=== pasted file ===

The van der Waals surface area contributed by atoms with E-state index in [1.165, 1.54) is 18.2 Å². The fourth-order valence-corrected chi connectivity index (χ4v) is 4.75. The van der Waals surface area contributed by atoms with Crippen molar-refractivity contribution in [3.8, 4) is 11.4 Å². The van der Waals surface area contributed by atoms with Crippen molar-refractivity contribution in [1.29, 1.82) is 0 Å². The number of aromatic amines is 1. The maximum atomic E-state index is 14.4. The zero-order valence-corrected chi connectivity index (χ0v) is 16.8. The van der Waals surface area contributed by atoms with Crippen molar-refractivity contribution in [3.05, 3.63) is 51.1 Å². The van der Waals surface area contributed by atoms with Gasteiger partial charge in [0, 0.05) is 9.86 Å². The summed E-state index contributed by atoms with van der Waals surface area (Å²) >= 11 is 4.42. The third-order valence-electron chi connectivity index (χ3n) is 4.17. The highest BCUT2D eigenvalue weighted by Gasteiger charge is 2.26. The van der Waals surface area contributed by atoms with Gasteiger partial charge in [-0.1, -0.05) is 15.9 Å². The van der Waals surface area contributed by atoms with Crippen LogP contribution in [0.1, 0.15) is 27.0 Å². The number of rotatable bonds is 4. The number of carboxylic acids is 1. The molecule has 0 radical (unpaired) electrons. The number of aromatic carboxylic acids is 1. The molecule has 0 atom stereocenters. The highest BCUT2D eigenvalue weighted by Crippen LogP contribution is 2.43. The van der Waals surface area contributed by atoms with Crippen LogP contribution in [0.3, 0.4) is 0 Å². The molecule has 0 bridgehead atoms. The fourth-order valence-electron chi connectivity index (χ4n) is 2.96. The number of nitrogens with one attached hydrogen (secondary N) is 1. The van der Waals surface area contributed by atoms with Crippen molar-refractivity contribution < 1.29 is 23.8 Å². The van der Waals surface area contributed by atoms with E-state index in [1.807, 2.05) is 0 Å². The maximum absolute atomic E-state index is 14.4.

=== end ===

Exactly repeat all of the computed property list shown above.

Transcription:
The van der Waals surface area contributed by atoms with E-state index in [1.165, 1.54) is 18.2 Å². The fourth-order valence-corrected chi connectivity index (χ4v) is 4.75. The van der Waals surface area contributed by atoms with Crippen molar-refractivity contribution in [3.8, 4) is 11.4 Å². The van der Waals surface area contributed by atoms with Crippen molar-refractivity contribution in [1.29, 1.82) is 0 Å². The number of aromatic amines is 1. The maximum atomic E-state index is 14.4. The zero-order valence-corrected chi connectivity index (χ0v) is 16.8. The van der Waals surface area contributed by atoms with Crippen molar-refractivity contribution in [3.05, 3.63) is 51.1 Å². The van der Waals surface area contributed by atoms with Gasteiger partial charge in [0, 0.05) is 9.86 Å². The summed E-state index contributed by atoms with van der Waals surface area (Å²) >= 11 is 4.42. The third-order valence-electron chi connectivity index (χ3n) is 4.17. The highest BCUT2D eigenvalue weighted by Gasteiger charge is 2.26. The van der Waals surface area contributed by atoms with Gasteiger partial charge in [-0.1, -0.05) is 15.9 Å². The van der Waals surface area contributed by atoms with Crippen LogP contribution in [0.1, 0.15) is 27.0 Å². The number of rotatable bonds is 4. The number of carboxylic acids is 1. The molecule has 0 radical (unpaired) electrons. The number of aromatic carboxylic acids is 1. The molecule has 0 atom stereocenters. The highest BCUT2D eigenvalue weighted by Crippen LogP contribution is 2.43. The van der Waals surface area contributed by atoms with Crippen LogP contribution in [0.3, 0.4) is 0 Å². The molecule has 0 bridgehead atoms. The fourth-order valence-electron chi connectivity index (χ4n) is 2.96. The number of nitrogens with one attached hydrogen (secondary N) is 1. The van der Waals surface area contributed by atoms with Crippen molar-refractivity contribution < 1.29 is 23.8 Å². The van der Waals surface area contributed by atoms with E-state index in [1.807, 2.05) is 0 Å². The maximum absolute atomic E-state index is 14.4.